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ENERGY & MINERALS

by Roger Nellist

Tanzanian mining – some progress
2017 was a particularly dramatic year for Tanzania’s mining sector. The mineral sands export scandal resulted in the sackings of senior government personnel and far-reaching changes in the governing legislation and administrative machinery for management of the country’s mineral resources. In our feature article, TA118 presented the background to the saga and highlighted the radical responses initiated personally by President Magufuli.

Whilst things now seem to be settling down on the gold mining front, in recent months the President’s crusade against proven and presumed malpractise in the mining sector has turned to the country’s tanzanite and diamond operations.

Important agreement reached with Barrick Gold (Acacia)
On 19 October at a ceremony presided over by President Magufulu in State House, and after three months of intensive high-level negotiations between the government and Barrick Gold Corporation, the two parties signed a framework agreement which in the words of Barrick’s chairman (John Thornton) signals “… a modern, 21st century partnership that should ensure Acacia’s operations generate sustainable benefits and mutual prosperity for the people of Tanzania, as well as for the owners of Barrick and Acacia”. (Barrick – a Canadian multinational based in Toronto – is the world’s largest gold producer and is the parent company of Acacia Mining plc whose Tanzanian gold mining operations triggered the crisis last year. Tanzania is the African continent’s fourth-largest gold producer and Acacia is its largest miner).

Although there are still important details to be negotiated between the two sides, it is expected that the agreement will put an end to the acrimonious state of affairs that has existed between Tanzania and Acacia over the last year. It is understood that the main principles agreed are: (a) the net profits (‘economic benefits’) generated by Acacia’s operations will be shared with Tanzania on a 50/50 basis from now on; (b) additionally, the government will take a 16% stake in the venture (with a new company being established in Mwanza to reflect the new shareholding arrangement, under which Tanzanians will also be appointed to the Board); (c) all income of the company will be banked in Tanzania, no longer abroad, and any disputes will be settled in Tanzania, not internationally; and (d) significantly it has also been agreed that a smelting plant will be built in Tanzania so that the gold, copper and silver produced by Acacia can be processed in the country, obviating the need to export the raw materials. These terms are a big departure for Tanzania and are expected to create more jobs and revenues and generally boost the domestic value-addition from the country’s substantial gold mining operations.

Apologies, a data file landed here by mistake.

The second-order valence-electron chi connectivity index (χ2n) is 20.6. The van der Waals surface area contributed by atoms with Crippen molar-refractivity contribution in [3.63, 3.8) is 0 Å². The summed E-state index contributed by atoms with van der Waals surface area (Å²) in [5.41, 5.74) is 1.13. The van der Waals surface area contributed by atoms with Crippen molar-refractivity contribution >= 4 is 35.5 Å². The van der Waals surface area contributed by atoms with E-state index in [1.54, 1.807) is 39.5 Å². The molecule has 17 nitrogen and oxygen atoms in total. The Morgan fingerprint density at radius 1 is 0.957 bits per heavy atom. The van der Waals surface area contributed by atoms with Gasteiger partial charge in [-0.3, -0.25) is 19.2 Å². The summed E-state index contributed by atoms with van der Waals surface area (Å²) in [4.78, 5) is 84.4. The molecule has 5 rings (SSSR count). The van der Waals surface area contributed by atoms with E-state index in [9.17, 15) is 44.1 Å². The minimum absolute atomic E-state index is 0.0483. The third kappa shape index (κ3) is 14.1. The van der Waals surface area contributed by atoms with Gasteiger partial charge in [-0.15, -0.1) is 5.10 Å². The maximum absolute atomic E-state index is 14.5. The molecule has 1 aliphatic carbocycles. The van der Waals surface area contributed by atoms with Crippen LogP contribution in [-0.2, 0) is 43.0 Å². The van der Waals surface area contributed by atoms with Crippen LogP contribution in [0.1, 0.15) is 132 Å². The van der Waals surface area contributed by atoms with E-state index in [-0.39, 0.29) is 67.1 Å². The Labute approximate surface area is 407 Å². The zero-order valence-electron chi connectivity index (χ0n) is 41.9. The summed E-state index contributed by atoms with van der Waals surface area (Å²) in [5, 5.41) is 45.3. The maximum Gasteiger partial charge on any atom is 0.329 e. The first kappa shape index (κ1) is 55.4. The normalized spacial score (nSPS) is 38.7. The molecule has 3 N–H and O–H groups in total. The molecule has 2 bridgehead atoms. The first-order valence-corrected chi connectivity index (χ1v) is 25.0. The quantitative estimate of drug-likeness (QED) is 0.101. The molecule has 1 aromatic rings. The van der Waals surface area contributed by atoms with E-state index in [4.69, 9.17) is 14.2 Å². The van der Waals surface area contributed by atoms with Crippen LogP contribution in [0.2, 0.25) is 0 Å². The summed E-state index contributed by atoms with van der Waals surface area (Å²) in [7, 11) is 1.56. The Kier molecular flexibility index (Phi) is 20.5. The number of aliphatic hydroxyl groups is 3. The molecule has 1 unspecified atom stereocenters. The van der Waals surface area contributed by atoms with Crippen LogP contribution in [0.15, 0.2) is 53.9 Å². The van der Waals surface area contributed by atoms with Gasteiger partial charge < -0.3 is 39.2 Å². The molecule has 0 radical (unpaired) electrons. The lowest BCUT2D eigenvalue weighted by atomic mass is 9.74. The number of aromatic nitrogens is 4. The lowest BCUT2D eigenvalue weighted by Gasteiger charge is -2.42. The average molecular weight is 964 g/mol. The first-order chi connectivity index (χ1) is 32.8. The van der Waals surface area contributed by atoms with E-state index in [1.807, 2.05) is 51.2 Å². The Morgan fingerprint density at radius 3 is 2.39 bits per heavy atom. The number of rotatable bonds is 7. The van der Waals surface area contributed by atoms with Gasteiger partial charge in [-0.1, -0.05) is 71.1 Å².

Two other important matters have also been agreed in principle, with the details yet to be worked out. First, arrangements will be established to ensure that the local communities surrounding the gold mines benefit more from the mining operations, and that the mine workers will be much better treated (in terms of contracts, housing, health and social services and the like). Second, Acacia will make a “good faith” payment of US$300 million to the government whilst experts from the two sides continue to haggle over the enormous amount (US$190 billion) that Tanzania has demanded by way of unpaid taxes, fines and interest.

This deal (which was to be approved by the Acacia Board and shareholders) has been acclaimed as especially good news for Tanzania. At the televised signing event the Minister for Constitutional and Legal Affairs, Professor Palamagamba Kabudi (who led the government negotiating team with Barrick), clarified that – with the 50/50 profit split, 16% government shareholding and the other payments to be made by the company – Tanzania’s overall share should amount to about 70%. President Magufuli said “Now that we are all shareholders, we can sit down over a cup of coffee and amicably resolve any outstanding issues”. The deal means that, as a shareholder, the Tanzanian government will be involved in key decisions governing the gold operations (such as investment, employment and training of Tanzanians, procurement of goods and services, and marketing). There appeared to be investor relief too, as Acacia’s London-listed share values rose 16 percent on news of the agreement.

Nevertheless, there continues to be fall-out from the 2017 saga. In the autumn, because of the original ban imposed on the export of gold and copper concentrates, Acacia scaled back production at one of its three gold mines (Bulyanhulu) and retrenched about 2,000 workers. This led to fears of serious impacts on their families and the local economy and worries from banks that many of the mineworkers would default on the personal loans that had been extended to them.